Latest income surveys show that poverty is rising among people with disabilities and carers
More than one in five people not at work due to illness or disability were at risk of poverty in Ireland last year.
That’s according to the latest Survey on Income and Living Conditions (SILC) from the Central Statistics Office (CSO), published yesterday, which shows that poverty levels are rising among people with disabilities and carers.
It also revealed that families where the head of the household is not at work due to illness or disability faced the lowest average disposable income of all demographic groups in 2014, standing at €20,546, a 40% drop on the State average of €34,351.
The ‘at risk of poverty’ rate among those not at work due to illness or disability jumped from 18.1% in 2013 to 22.8% in 2014, while 13.2% of the same group were living in consistent poverty in 2014, compared to 10.8% in 2013.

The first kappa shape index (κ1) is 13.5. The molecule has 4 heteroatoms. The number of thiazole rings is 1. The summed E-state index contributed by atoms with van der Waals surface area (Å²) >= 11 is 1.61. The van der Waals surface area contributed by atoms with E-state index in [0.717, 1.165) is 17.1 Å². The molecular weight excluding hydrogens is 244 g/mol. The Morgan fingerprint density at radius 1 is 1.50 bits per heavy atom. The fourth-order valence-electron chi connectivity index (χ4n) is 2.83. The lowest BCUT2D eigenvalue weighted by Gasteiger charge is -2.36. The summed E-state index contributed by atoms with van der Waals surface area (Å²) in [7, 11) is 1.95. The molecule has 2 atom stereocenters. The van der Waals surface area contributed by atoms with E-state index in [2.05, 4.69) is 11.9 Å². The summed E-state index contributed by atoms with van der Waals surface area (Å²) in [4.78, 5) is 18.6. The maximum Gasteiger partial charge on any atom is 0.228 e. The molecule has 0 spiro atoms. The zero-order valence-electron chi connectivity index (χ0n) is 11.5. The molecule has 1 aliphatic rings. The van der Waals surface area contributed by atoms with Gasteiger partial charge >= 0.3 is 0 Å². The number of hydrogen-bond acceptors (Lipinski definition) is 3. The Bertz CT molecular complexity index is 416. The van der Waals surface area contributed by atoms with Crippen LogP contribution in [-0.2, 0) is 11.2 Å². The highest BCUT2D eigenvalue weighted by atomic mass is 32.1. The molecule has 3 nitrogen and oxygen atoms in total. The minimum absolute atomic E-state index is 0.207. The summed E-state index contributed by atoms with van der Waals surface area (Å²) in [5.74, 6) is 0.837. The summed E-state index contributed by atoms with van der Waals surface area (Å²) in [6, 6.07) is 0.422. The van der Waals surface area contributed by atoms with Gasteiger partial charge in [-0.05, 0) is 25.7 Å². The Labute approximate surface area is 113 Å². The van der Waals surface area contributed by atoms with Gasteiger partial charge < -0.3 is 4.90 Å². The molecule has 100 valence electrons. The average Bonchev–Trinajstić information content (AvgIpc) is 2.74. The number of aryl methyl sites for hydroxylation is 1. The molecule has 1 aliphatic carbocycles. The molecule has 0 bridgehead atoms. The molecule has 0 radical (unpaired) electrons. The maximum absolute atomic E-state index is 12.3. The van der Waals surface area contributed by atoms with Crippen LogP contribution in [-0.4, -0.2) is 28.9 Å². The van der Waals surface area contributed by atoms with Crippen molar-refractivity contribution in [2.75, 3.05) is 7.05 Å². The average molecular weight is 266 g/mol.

Meanwhile, over half – or 51.3% – of people not at work due to illness or disability were living in deprivation in 2014, a stark and significant difference to the 29% State average. Those living in deprivation experience difficulty in affording basic essentials, such as adequate heating, warm winter clothes and meals with meat or fish every second day, as well as replacing worn-out furniture, affording an afternoon or evening out, and more.
Director of Áiseanna Tacaíochta (ÁT), Martin Naughton, said, “Economic and social recovery must reach everyone, but this is abjectly failing to happen; these latest statistics bear witness to the reality that we, as people and families with disabilities, recognise and are living every day. New approaches which listen to the voices of the disability community and which work to meaningfully improve our living standards and prosperity must, without question, be supported and implemented to turn these figures and our reality in the right direction”.